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Tuesday October 1, 2013 MYT 8:58:00 AM
Tuesday October 1, 2013 MYT 8:58:39 AM
by aki omori
'Salt' bonito tataki. White salt crystals accentuate the crimson fish meat. - The Yomiuri Shimbun
Kurishio bay salt made by evaporating seawater using natural forces.
SINCE the abolition of the monopoly on salt in 1997, various kinds of salts from Japan and abroad are available today. I visited the town of Kuroshio in Kochi Prefecture, a producer of bay salt, which is created over time using the power of the sun and wind.
A quiet, idyllic town of 13,000 people facing the Pacific Ocean, Kuroshio has an active bonito line-fishing population. Along the coast stands a 7m-tall tower. Inside the building, blue nets are hung in the shape of an accordion.
“Using these nets, we increase the concentration of the salt in the seawater from 3% to 18%,” Masaaki Ojima, 56, who produces bay salt at his firm Tosa no Amamiya, said.
Concentration, the most general method of making salt in Japan, involves boiling down seawater or salt water through a special filter.
Bay salt is made by evaporating seawater using such natural forces as the sun and wind.
It takes about a month to make salt naturally from sea water, even in summer. Sea water is pumped up to the top of the tower, and from there the water is sprayed onto nets until the water evaporates.
At Ojima’s tower, 450 nets of 14sqm each are set out, with seawater trickling down them several hundred times.
“When it rains, we stop the operation. Our job all depends on the weather and humidity,” Ojima said, adding that blistering hot days this year helped speed up his job.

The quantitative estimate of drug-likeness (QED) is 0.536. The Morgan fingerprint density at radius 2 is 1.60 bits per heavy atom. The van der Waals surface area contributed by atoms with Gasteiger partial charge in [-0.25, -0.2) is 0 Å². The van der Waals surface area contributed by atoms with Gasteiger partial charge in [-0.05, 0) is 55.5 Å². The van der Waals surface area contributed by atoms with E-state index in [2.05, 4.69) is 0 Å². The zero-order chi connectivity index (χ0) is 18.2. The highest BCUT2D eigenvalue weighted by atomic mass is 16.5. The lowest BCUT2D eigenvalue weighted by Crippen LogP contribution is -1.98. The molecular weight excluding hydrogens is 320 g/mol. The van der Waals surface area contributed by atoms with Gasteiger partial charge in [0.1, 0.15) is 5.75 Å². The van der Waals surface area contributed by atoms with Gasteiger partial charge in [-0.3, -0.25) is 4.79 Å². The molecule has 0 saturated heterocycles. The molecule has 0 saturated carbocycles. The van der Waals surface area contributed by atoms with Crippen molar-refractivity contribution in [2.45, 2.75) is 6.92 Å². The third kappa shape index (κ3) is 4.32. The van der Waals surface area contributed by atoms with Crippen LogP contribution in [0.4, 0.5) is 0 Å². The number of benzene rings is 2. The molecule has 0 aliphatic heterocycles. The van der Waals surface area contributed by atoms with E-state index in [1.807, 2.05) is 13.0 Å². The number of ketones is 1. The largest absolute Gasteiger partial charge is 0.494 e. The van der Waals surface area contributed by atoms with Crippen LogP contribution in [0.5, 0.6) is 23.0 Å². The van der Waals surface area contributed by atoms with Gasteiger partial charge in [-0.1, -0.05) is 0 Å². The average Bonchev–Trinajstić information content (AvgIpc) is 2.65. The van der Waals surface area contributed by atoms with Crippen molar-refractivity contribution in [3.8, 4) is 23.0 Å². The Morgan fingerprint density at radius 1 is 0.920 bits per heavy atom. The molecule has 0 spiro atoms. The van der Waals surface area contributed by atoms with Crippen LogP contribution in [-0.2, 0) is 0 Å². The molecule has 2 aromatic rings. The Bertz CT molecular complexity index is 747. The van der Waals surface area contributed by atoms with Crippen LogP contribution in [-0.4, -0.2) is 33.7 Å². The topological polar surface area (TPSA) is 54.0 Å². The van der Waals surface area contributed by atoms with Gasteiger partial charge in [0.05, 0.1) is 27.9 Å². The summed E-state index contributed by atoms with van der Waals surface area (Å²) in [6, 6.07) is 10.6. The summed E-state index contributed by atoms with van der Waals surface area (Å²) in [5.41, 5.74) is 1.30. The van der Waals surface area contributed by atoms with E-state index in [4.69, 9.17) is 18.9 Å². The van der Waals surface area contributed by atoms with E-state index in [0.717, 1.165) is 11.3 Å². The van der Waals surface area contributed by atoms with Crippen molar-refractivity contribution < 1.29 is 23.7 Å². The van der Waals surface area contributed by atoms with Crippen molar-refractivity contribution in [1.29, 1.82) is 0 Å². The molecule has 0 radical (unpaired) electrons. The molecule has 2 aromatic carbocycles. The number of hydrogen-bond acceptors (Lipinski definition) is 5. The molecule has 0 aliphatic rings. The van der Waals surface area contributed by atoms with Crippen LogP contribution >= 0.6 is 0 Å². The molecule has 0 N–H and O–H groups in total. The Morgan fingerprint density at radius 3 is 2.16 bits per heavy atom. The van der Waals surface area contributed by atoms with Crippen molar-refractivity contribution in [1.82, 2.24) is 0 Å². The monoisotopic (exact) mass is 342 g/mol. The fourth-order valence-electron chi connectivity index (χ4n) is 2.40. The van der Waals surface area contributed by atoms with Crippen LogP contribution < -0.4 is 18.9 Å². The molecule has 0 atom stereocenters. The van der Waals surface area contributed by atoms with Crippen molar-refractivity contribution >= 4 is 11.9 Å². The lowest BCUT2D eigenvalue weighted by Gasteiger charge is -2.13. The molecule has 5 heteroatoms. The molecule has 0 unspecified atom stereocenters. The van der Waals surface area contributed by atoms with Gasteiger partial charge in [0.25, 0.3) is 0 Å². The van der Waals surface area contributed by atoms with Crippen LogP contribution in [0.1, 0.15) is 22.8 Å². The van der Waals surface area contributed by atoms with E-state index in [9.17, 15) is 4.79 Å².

Once the salt water becomes concentrated, it is put in a 90sq cm square box called a “crystal box” and left alone until salt crystals form. Ojima stirs inside the box every day while considering the size and taste of each crystal before deciding whether to extract it.
The wet salt is stirred up to be dried until it becomes smooth.
The Tosa Kuroshio Bay Salt brand began when Ojima started research on salt-making in 1981. Ojima’s method has been passed down to three local salt producers. The Saga district is the best place to make salt because there is little drainage into the sea in that area, and the water is clean, Ojima said. The salt from there contains plenty of minerals and has a mild taste.
Despite being made with the same method, the taste of the salt differs depending on the producer.
“Saltbee”, made by four female owners, tastes mild, while the salt of “salt-making meister” Tetsuo Hamada, 64, has a stronger taste.
“Salt has life,” Hamada said. “Its taste and the shape of the crystals change depending on how I look after it.”
Kuroshio’s salt is used in various processed products and cuisines in the town.
Kenichi Takemasa of the Kuroshio chamber of commerce and industry’s Saga branch said: “(To enjoy the taste of the salt), roast fresh bonito with straw. Then sprinkle bay salt on the fish. It’s called ‘Shio-tataki’ (fish that has been seared on the outside, but is still raw on the inside), and it’s delicious.”
Roasted bonito is sliced rather thick and pounded lightly by hand after being seasoned with bay salt. Salt accentuates the taste of the bonito.
Time and care spent on salt boost the taste of the whole dish. – The Yomiuri Shimbun/Asia News Network
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Lifestyle, salt, bonito tataki, Tosa Kuroshio Bay Salt
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